RICKLES, DON (1926– ), U.S. comedian and actor. Born in New York, New York, the comedian started out as a shy child, but by the time he attended Newton High School in Elmhurst, Long Island, Rickles was performing in school plays. During World War ii, Rickles served with the U.S. Navy aboard the uss Cyrene. Rickles studied drama after his discharge in 1946, and two years later he started working stand-up routines in small clubs. His impressions and jokes were nothing remarkable, but the audience instantly connected with the off-the-cuff remarks he threw back at hecklers, which gave rise to his insult style of comedy. In 1957, Frank Sinatra walked into a Hollywood nightclub where Rickles was performing when the comedian famously told the crooner, "Make yourself at home Frank. Hit somebody." Sinatra found the comic hilarious, and by 1959 Rickles had signed to his first performance at the Sahara in Las Vegas; Rickles continued to headline in the city at different hotels for decades. In 1958, Rickles made his feature film debut with Run Silent Run Deep (1958), followed by such films as The Rat Race (1960) and Beach Blanket Bingo. On October 7, 1965, Rickles made his first of many appearances on Johnny Carson's Tonight Show. He recorded his bestselling first album, titled Hello Dummy!, for 7 Arts Records in 1967; his follow-up album was titled Don Rickles Speaks. Rickles and actor Ernest Borgnine starred in West Coast performances of The Odd Couple in 1967, and in 1968 ABC debuted the short-lived variety program The Don Rickles Show. Rickles had a starring turn in the World War ii feature Kelly's Heroes (1970), and from 1971 to 1972 cbs ran a sitcom, the Don Rickles Show, which featured the comedian as an advertising executive. From 1977 to 1978 Rickles starred as a Navy chief petty officer in the nbc comedy C.P.O. Sharkey. On February 7, 1982, Sinai Temple in West Los Angeles, California, dedicated the Barbara and Don Rickles Gymnasium. In the 1990s, Rickles enjoyed a film comeback with parts in Innocent Blood (1992) and Casino (1995), and as the voice for Mr. Potato Head in the Disney/Pixar features Toy Story (1995) and Toy Story 2 (1999).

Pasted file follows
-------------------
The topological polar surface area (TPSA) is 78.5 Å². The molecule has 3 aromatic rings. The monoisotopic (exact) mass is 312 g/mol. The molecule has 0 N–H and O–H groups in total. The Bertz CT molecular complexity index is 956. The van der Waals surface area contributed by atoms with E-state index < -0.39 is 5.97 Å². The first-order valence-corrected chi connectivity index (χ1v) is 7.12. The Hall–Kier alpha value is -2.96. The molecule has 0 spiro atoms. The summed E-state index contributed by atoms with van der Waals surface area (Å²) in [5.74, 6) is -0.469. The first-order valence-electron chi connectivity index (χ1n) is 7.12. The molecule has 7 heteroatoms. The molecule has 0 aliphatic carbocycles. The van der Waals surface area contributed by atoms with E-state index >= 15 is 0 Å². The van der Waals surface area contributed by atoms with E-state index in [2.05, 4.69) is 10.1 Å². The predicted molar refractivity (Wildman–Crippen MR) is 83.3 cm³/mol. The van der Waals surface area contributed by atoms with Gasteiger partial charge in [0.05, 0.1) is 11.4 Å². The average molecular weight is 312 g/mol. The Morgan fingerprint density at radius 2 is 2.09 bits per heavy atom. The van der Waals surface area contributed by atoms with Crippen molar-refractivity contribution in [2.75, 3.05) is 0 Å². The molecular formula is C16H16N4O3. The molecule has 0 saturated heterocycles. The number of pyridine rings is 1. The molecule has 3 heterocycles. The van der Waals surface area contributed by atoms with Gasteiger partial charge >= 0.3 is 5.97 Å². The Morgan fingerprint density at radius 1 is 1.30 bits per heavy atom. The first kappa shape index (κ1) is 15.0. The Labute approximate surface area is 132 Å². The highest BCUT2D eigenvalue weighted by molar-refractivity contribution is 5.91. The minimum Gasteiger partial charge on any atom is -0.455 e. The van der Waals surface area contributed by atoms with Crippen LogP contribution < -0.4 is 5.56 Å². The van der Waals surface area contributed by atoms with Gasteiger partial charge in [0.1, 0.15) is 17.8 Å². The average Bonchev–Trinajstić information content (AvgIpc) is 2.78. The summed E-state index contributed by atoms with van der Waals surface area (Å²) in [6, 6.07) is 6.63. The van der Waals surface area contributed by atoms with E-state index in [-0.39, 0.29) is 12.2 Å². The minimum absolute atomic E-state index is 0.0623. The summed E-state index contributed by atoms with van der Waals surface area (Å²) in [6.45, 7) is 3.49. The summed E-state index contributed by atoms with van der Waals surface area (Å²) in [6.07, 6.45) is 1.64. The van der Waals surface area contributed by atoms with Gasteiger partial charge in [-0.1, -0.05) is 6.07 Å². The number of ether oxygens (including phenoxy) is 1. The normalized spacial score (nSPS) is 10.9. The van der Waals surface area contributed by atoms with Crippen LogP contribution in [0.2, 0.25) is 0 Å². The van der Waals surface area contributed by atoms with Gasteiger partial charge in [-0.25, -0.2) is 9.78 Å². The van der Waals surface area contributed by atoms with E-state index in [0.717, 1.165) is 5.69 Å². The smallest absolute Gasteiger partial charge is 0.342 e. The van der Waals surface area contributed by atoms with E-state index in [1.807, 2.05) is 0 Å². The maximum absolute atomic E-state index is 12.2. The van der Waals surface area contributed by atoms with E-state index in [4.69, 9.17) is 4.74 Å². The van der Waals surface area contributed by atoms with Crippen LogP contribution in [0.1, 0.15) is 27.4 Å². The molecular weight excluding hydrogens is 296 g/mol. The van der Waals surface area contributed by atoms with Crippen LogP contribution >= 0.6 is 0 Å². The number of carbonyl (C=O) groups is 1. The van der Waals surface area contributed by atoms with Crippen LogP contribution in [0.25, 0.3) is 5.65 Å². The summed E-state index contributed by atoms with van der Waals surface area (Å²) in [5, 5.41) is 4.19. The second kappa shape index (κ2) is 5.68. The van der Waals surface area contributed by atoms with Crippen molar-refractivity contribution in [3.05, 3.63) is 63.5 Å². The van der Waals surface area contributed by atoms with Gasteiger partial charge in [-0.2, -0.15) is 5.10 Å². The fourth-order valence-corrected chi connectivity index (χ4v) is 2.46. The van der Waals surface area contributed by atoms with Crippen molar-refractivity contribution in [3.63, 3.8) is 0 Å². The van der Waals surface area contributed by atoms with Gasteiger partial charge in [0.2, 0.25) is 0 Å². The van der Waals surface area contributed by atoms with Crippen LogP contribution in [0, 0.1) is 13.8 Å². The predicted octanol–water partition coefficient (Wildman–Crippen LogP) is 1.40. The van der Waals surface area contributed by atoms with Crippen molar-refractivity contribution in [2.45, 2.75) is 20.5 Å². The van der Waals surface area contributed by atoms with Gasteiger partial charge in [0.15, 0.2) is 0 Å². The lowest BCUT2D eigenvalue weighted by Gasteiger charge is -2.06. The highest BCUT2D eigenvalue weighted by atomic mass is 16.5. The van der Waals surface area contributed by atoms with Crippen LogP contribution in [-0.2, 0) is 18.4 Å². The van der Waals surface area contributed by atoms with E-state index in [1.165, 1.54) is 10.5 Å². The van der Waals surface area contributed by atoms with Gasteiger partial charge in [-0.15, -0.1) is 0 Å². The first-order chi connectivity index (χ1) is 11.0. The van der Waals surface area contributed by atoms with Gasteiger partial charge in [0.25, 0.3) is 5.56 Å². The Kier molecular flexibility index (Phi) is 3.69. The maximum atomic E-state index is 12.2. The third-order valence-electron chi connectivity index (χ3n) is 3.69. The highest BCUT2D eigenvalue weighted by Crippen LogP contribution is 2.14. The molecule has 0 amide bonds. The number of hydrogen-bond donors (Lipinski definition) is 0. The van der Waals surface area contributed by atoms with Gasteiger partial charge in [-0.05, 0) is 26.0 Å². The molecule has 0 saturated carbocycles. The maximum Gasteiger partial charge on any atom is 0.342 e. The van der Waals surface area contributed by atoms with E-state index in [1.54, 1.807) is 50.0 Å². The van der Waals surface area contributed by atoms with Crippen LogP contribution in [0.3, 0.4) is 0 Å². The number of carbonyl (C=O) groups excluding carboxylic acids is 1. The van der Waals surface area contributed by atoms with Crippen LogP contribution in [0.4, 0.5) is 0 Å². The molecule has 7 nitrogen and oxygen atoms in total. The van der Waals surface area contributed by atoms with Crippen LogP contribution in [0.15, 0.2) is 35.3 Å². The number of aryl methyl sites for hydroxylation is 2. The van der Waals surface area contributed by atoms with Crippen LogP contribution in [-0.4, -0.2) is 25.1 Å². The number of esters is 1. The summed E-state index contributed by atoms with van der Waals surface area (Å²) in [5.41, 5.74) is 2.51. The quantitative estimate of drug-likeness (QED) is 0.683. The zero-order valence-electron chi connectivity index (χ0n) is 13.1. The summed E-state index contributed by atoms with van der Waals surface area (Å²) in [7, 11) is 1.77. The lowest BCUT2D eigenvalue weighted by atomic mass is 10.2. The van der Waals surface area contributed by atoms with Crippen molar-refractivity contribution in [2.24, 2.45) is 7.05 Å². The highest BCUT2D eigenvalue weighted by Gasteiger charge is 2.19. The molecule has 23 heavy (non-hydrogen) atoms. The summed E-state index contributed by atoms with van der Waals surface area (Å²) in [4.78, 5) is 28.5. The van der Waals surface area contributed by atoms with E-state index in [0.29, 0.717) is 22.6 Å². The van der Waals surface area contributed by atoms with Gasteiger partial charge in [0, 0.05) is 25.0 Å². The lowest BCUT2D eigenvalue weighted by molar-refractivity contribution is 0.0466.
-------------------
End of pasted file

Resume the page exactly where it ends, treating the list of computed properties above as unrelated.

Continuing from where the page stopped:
[Adam Wills (2nd ed.)]